Attendees at a presentation on the role of judges in Nazi Germany, held at the John Adams Courthouse in Boston, Massachusetts, June 12, 2017 (Elan Kawesch/The Times of Israel)



MONTREAL — An online petition launched by B’nai Brith Canada aiming to prevent an American Holocaust denier from speaking in Toronto has garnered nearly 2,000 signatures.

Kevin Barrett, who has called the 9/11 attacks an “inside job,” is due to address the city’s annual Al-Quds Day rally on Saturday. Al-Quds is the Muslim name for Jerusalem, and the annual march during the Muslim holy month of Ramadan is generally a call for the destruction of Israel.


In the petition, B’nai Brith demanded that Canada’s Border Services Agency keep out Barrett.

“Inviting a notorious Holocaust denier to this event demonstrated once and for all that Al-Quds Day is not a mere ‘anti-Israel’ event, but rather a hate rally designed to demonize and denigrate Canada’s Jewish population,” B’nai Brith Canada CEO Michael Mostyn told The Canadian Jewish News.

Barrett, a teacher at the University of Wisconsin in Madison until 2006, was barred from Canada in 2015. At the time, he reportedly referred to the Charlie Hebdo attacks in Paris as a “false flag” operation.

“Barrett has repeatedly questioned the murder of six million Jews by Nazi Germany,” B’nai Brith said.



A group of travel companies conspired to fix prices of educational Holocaust trips to Poland for Israeli students, police investigators said on Wednesday, after concluding an 18-month investigation.

Police said they found an evidentiary basis for prosecuting the companies and managers of Hillel Tours, Gesher Tours, Academy Travel and Diesenhaus on suspicion of acting as a cartel in divvying up tenders from the Education Ministry and other institutions to bring students to Poland. The students’ parents then had to pay the inflated rates – reportedly as much as NIS 6,000 – for the weeklong trip, police said.


“Evidence was gathered that established the suspicion that for years, the agents have acted as a cartel in order to maintain a high price, while presenting a false representation of competition between them,” Lahav 433, the National Crime Unit, said in a statement on Wednesday.

Pinchas Ginsburg, the director of Hillel Tours and a major stakeholder in El Al Israel Airlines, is among the suspects.

The findings of the investigation, conducted in cooperation with the Antitrust Authority, were transferred to its legal department and to the economic department of the State Attorney’s Office, where a decision will be reached on prosecuting the case.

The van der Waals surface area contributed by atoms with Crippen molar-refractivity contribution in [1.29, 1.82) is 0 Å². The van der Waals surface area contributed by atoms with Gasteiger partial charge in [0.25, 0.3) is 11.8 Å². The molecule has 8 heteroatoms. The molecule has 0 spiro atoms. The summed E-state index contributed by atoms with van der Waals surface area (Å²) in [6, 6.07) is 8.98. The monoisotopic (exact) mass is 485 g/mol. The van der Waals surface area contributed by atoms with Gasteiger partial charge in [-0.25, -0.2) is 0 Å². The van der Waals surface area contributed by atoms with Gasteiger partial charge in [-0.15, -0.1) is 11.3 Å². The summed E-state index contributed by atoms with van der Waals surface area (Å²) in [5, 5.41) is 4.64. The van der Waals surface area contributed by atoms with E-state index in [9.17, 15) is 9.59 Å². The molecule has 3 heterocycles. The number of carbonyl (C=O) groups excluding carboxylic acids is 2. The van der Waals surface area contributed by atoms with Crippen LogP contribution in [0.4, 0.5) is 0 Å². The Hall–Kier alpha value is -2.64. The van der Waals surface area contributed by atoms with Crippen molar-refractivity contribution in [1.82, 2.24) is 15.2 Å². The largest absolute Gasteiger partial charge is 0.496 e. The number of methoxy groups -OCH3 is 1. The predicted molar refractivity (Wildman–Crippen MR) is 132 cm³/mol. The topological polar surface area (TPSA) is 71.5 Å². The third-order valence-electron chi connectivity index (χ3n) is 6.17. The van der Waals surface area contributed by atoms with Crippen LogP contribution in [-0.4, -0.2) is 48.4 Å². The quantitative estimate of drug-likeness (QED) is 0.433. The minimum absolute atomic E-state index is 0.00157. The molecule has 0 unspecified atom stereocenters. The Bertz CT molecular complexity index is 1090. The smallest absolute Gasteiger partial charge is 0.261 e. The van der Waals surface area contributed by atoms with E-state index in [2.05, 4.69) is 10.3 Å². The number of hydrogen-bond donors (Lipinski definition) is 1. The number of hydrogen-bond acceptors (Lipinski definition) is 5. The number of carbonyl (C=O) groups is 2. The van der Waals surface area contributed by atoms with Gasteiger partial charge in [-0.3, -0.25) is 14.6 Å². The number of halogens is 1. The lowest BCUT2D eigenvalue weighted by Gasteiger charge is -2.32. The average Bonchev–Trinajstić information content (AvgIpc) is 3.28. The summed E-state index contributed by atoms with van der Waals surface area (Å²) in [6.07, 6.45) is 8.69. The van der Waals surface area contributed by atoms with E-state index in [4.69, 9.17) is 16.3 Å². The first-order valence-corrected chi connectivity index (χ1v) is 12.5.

Police also said that during the investigation they found evidence that one of the company’s managers provided benefits to public employees to further the company’s interests.

Some 30,000 Israeli students take part in the annual Poland trips.



Anti-Israel activists disrupted on Tuesday a talk by MK Aliza Lavie (Yesh Atid) at Humboldt University in Berlin, in what appears to be a second antisemitic attack at one of Germany’s most famous educational institutions.

The Boycott, Divestment and Sanctions activists hollered profanity and “The blood of the Gaza Strip in on your hand” and “Child murderer.”

Lavie is on a tour of German academic centers and meetings with Bundestag deputies, as well as with members of the Jewish community.

One protester wearing a T-shirt with the words “Boycott Israel” on it accused the Israeli representatives of apartheid.

Lavie said in a statement: “No one in Israel and around the world will prevent us from telling the truth and driving back the industry of lies and incitement against Israel,” and continued: “Unfortunately my lecture quickly turned into a violent and antisemitic demonstration of BDS activists, including Israelis, who did not let me speak.

MK Lavie and Holocaust survivor Dvorah WeinsteinMK Lavie and Holocaust survivor Dvorah Weinstein

“This is the ugly face of the boycott industry and the BDS movement. They are not fighting for peace or rights, but against the right of the Jewish people to a national home in the State of Israel. It saddens me that Deborah, a Holocaust survivor, should have witnessed this shameful spectacle,” the MK added.

Twenty BDS activists stormed the talk.

Holocaust survivor Deborah Weinstein, 82, said: “They came in advance to destroy and spoil, but it will not help them. Our work is completed. Many people, even those who were not for us, came, listened and asked questions, and wanted to hear us. I am sorry for that group of violent rioters, but I am not afraid and I will continue with this work.”

One activist said he was a “a journalist from Gaza” and cited material from the Israeli left-wing NGO organizations B’Tselem and Breaking the Silence.

Dr. Efraim Zuroff, head of the Jerusalem office of the Simon Wiesenthal Center, told The Jerusalem Post on Wednesday, “It is absolutely pathetic that university authorities cannot ensure that a meeting hosting an MK will not be violently disrupted by protesters.”

He added: “It is unthinkable that a lecture about Israel from Zionist Israeli and pro-Israel voices can be disrupted by violence in a German university.”